Lymphocytes come in two major types: B Cells and T Cells. The peripheral blood contains 20–50% of circulating lymphocytes; the rest move in the lymph system. Roughly 80% of them are T cells, 15% are B Cells and the remainder are null or undifferentiated cells. lymphocytes constitute 20–40% of the body’s WBCs. Their total mass is about the same as that of the brain or liver. B Cells grow to maturity in the bone marrow, and T cells mature in the thymus, high in the chest behind the breastbone.
(1) B Cells
B Cells produce antibodies that circulate in the blood and lymph streams and attach to foreign antigens to mark them for destruction by other immune cells. B Cells are part of what is known as antibody-mediated or humoral immunity, so called because the antibodies circulate in blood and lymph, which the ancient Greeks called, the body’s “humors.”
B Cells become plasma cells, which produce antibodies when a foreign antigen triggers the immune response.
(2) T cells
T cells have two major roles in immune defense. Regulatory T-Cells are essential to orchestrate, regulate and coordinate the overall immune response. T lymphocytes are responsible for cell-mediated immunity (or cellular immunity).
Helper T cells, for example, also known as CD4 positive T cells (CD4+ T cells), alert B Cells to start making antibodies; they also can activate other T cells and immune system scavenger cells called macrophages and influence which type of antibody is produced.
Certain T cells, called CD8 positive T cells (CD8+ T cells), can become killer cells that attack and destroy infected cells. The killer T cells are also called cytotoxic T cells or CTLs (cytotoxic lymphocytes).
Natural Killer Cells — Natural killer cells, often referred to as NK cells, are similar to the killer T cell subset (CD8+ T cells). They function to directly kill certain tumors such as melanomas, lymphomas, and viral-infected cells. NK cells, unlike the CD8+ (killer) T cells, kill their targets without a prior “conference” in the lymphoid organs. However, NK cells that have been activated by secretions from CD4+ T cells will kill their tumor or viral-infected targets more effectively.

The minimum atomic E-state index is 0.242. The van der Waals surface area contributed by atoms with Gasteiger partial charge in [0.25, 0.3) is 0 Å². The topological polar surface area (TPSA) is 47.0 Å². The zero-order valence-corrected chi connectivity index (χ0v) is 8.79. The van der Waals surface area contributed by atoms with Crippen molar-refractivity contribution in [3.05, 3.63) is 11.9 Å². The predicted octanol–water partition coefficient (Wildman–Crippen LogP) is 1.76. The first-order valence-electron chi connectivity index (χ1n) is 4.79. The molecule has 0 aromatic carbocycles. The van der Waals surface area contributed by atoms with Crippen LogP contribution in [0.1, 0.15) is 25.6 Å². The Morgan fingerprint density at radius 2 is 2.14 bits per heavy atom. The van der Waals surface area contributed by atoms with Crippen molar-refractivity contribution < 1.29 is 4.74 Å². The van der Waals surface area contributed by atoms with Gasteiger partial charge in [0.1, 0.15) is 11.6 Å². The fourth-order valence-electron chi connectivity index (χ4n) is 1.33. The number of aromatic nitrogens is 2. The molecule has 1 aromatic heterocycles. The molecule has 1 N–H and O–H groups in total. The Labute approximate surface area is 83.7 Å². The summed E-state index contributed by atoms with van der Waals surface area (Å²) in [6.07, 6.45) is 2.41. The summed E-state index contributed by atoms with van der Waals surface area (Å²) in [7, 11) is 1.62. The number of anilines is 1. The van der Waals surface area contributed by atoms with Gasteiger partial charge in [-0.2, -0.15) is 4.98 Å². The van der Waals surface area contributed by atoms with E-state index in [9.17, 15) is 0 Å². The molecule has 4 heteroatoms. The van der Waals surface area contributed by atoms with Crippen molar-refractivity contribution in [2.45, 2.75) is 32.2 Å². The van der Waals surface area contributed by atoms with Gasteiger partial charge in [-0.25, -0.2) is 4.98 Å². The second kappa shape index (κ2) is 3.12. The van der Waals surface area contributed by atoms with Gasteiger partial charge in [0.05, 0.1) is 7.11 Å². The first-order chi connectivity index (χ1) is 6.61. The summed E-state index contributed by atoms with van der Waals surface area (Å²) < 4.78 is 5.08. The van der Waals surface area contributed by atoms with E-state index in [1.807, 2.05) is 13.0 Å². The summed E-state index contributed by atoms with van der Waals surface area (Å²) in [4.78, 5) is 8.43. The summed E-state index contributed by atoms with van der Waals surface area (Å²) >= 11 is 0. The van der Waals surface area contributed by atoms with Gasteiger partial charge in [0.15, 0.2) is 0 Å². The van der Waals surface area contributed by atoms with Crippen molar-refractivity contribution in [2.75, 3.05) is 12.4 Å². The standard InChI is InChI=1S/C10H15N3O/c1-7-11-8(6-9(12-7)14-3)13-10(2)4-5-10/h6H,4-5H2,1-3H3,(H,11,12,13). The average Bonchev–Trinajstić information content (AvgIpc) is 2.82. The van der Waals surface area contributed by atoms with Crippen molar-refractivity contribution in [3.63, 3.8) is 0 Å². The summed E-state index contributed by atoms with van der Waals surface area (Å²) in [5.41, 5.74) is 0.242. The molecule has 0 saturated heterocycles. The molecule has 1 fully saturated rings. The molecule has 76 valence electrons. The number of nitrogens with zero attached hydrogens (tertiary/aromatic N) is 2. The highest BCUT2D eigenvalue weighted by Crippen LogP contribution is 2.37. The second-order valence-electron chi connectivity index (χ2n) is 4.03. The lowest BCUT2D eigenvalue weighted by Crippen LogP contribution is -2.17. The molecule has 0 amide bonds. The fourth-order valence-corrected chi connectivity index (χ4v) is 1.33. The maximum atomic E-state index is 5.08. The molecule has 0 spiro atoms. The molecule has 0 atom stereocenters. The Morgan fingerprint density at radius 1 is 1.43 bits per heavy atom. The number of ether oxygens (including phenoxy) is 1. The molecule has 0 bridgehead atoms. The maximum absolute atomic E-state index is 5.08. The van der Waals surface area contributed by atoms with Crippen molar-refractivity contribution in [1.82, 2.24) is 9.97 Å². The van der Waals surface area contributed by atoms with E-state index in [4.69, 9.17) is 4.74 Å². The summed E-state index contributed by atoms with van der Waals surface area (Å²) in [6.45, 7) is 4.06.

Antibodies — Antibodies produced by cells of the immune system recognize foreign antigens and mark them for destruction.
The antibodies that B Cells produce are basic templates with a special region that is highly specific to target a given antigen. Different antibodies are destined for different purposes. Some coat the foreign invaders to make them attractive to the circulating scavenger cells, phagocytes, that will engulf an unwelcome microbe.
When some antibodies combine with antigens, they activate a cascade of nine proteins, known as complement, that have been circulating in an inactive form in the blood. Complement forms a partnership with antibodies, once they have reacted with antigen, to help destroy foreign invaders and remove them from the body. Still, other types of antibodies block viruses from entering cells.
Activation of helper T cells
After it engulfs and processes an antigen, the macrophage displays the antigen fragments combined with a protein on the macrophage cell surface. The antigen-protein combination attracts a helper T Cell and promotes its activation.
Activation of cytotoxic T cells
After a macrophage engulfs and processes an antigen, the macrophage displays the antigen fragments combined with a protein on the macrophage cell surface. A receptor on a circulating, resting cytotoxic T cell recognizes the antigen-protein complex and binds to it. The binding process and a helper T cell activate the cytotoxic T cell so that it can attack and destroy the diseased cell.
Activation of B Cells to make antibody
A B-cell uses one of its receptors to bind to its matching antigen, which the B cell engulfs and processes. The B cell then displays a piece of the antigen, bound to a protein, on the cell surface. This whole complex then binds to an activated helper T cell. This binding process stimulates the transformation of the B cell into an antibody-secreting plasma cell.
Often, these cells depend on the T helper subset for activation signals in the form of secretions formally known as cytokines, lymphokines, or more specifically interleukins.